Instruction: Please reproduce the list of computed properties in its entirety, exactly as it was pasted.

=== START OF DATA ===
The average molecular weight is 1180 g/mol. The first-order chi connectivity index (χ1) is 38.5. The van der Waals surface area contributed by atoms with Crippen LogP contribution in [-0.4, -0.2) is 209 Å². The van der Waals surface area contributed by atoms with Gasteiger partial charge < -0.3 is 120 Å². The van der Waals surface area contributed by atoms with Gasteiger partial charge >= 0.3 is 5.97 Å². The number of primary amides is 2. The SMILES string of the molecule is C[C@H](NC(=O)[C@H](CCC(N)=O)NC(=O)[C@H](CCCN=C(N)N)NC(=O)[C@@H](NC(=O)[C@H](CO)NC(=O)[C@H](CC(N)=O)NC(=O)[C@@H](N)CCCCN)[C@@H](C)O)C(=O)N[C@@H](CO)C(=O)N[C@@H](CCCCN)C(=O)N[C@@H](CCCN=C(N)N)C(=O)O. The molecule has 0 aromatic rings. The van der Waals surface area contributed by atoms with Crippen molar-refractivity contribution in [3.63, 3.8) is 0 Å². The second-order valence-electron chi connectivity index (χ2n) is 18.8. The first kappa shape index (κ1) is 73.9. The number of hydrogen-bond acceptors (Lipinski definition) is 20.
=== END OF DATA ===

The average molecular weight is 1180 g/mol. The first-order chi connectivity index (χ1) is 38.5. The van der Waals surface area contributed by atoms with Crippen LogP contribution in [-0.4, -0.2) is 209 Å². The van der Waals surface area contributed by atoms with Gasteiger partial charge < -0.3 is 120 Å². The van der Waals surface area contributed by atoms with Gasteiger partial charge >= 0.3 is 5.97 Å². The number of primary amides is 2. The SMILES string of the molecule is C[C@H](NC(=O)[C@H](CCC(N)=O)NC(=O)[C@H](CCCN=C(N)N)NC(=O)[C@@H](NC(=O)[C@H](CO)NC(=O)[C@H](CC(N)=O)NC(=O)[C@@H](N)CCCCN)[C@@H](C)O)C(=O)N[C@@H](CO)C(=O)N[C@@H](CCCCN)C(=O)N[C@@H](CCCN=C(N)N)C(=O)O. The molecule has 0 aromatic rings. The van der Waals surface area contributed by atoms with Crippen molar-refractivity contribution in [3.63, 3.8) is 0 Å². The second-order valence-electron chi connectivity index (χ2n) is 18.8. The first kappa shape index (κ1) is 73.9. The number of hydrogen-bond acceptors (Lipinski definition) is 20.